Gastrointestinal stromal tumors (GISTs) are cancerous (malignant) tumors that develop from a specific kind of cell (mesenchymal precursor cells) within the wall of the esophagus, stomach, or intestines. Most gastrointestinal stromal tumors are caused by a mutation in a gene called C-KIT that controls the growth of cells. Most (60 to 70%) of these tumors occur in the stomach, 20 to 25% occur in the small intestine, and a small percentage occurs in the esophagus, colon, and rectum.
The average age at diagnosis is 50 to 60. People who have had radiation therapy to the abdomen for the treatment of other tumors can develop gastrointestinal stromal tumors at a later time. These tumors usually grow slowly, but some can grow more rapidly and spread to other sites (metastasize).
A doctor may use an endoscope or colonoscope (a flexible viewing tube—see Endoscopy) to locate the tumor and do a biopsy (remove a tissue sample for examination under a microscope). A wireless battery-powered capsule that contains one or two small cameras (see Video Capsule Endoscopy) can also be used to show tumors of the small intestine, but this technique does not allow the doctor to do a biopsy.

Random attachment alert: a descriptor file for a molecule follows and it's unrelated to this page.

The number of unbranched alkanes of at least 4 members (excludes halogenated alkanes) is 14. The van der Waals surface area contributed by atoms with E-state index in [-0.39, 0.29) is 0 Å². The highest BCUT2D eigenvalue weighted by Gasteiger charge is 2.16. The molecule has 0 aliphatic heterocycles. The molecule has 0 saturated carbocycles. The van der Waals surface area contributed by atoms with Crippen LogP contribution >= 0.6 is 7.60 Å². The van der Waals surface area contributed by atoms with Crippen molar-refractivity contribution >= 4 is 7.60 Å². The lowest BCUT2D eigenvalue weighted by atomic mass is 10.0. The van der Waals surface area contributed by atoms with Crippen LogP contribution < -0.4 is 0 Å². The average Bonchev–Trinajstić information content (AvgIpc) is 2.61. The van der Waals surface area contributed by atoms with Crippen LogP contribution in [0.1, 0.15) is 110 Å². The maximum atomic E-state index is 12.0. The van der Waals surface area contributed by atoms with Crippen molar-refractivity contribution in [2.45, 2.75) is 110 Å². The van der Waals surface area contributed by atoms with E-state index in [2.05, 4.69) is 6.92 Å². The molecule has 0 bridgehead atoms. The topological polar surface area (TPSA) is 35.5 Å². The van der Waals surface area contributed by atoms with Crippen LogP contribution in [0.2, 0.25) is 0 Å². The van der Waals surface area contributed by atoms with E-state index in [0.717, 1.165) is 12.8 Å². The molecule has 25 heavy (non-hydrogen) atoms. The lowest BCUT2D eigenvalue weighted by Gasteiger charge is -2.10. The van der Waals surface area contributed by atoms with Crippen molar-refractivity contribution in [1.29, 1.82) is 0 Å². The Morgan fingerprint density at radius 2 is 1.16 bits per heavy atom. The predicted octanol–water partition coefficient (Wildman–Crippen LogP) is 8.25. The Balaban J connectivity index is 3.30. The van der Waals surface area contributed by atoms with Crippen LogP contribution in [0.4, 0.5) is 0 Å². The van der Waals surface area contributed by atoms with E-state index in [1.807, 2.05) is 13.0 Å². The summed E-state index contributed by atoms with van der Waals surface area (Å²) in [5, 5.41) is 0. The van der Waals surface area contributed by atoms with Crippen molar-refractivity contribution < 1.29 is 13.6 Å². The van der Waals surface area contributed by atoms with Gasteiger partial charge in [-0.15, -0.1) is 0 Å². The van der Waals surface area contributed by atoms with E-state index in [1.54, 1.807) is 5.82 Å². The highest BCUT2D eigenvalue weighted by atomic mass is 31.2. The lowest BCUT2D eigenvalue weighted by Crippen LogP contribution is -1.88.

If the cancer has not spread to other organs, doctors remove it surgically.
If the cancer has spread, doctors often treat it with a certain type of chemotherapy drug (imatinib). If imatinib does not help, doctors may give other chemotherapy drugs such as sunitinib and regorafenib.
Another drug called avapritinib can be given to people who have gastrointestinal stromal tumors that cannot be treated with surgery or that have spread to other parts of the body and that are caused by a genetic mutation called PDGFRA exon 18.